“Retry” mechanisms of various kinds are commonly found in a Spaced repetition memory system. Usually the way these work is that if you fail to answer a question, it will be presented again a few minutes later, or at the end of the session. In other words, the item is temporarily assigned a short interval, and after it’s successfully remembered, it gets a new “post-lapse” interval, typically longer.
As of late 2019, Quantum Country implements the following behavior; Orbit has always implemented this behavior. If you forget the answer to a question while reading an essay, the question will re-appear in the next review area in the essay (unless it’s the last review area, in which case it’ll reappear once you’ve answered all the questions in the current review area). If you forget the answer to a question while in a review session, it’ll reappear at the end of the review session.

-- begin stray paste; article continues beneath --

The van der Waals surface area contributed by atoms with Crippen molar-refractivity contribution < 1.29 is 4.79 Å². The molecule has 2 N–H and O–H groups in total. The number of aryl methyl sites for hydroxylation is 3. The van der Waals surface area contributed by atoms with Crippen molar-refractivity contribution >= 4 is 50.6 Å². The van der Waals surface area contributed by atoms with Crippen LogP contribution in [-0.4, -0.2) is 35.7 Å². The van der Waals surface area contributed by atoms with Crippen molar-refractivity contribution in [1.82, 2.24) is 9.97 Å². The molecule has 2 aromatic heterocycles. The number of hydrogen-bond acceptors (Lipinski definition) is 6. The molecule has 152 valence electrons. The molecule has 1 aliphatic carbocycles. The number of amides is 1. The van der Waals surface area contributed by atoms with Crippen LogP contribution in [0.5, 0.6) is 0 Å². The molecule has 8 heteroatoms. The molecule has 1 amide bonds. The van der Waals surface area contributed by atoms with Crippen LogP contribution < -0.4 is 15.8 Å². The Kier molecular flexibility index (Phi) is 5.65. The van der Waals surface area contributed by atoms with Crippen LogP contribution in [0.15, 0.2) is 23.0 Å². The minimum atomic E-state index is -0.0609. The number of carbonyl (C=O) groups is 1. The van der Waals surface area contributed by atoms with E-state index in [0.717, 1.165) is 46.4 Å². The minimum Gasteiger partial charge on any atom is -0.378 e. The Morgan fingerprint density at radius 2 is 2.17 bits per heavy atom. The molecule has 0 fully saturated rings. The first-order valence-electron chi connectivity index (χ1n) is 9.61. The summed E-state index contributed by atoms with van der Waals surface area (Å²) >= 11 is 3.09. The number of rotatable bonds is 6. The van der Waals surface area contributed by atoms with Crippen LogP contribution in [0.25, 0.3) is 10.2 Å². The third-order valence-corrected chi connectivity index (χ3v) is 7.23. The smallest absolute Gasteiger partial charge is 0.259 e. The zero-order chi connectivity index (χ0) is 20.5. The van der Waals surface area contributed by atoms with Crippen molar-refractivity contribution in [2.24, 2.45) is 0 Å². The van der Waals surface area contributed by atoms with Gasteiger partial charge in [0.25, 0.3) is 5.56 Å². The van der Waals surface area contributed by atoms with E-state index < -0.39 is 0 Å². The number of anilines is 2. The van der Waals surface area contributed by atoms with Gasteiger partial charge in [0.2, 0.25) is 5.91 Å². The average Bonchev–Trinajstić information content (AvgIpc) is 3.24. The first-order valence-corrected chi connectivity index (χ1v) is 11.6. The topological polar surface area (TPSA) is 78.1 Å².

Findings so far: Retry intervention produces substantial increases in early accuracy on Quantum Country.
This feature was roughly inspired by Anki’s “learning” queue. If I forget the answer to a prompt, then end my session early (i.e. before reviewing that prompt again), I feel that my memory of it is much less reliable. There is probably empirical data in the retrieval practice literature about this. I’ve not gone looking for it, and I haven’t yet stumbled upon it in my background reading.
Interestingly, the Spacing effect suggests that such rapid retry is unlikely to work as well as e.g. simply re-presenting the prompt in the next review session. But my instinct (and increasingly, our evidence) suggests that the retry intervention really does help. I haven’t yet read any literature on the spacing effect which separates out performance based on initial response success (though again, I imagine that such studies do exist).
More notes on this mechanism in the Mnemonic medium: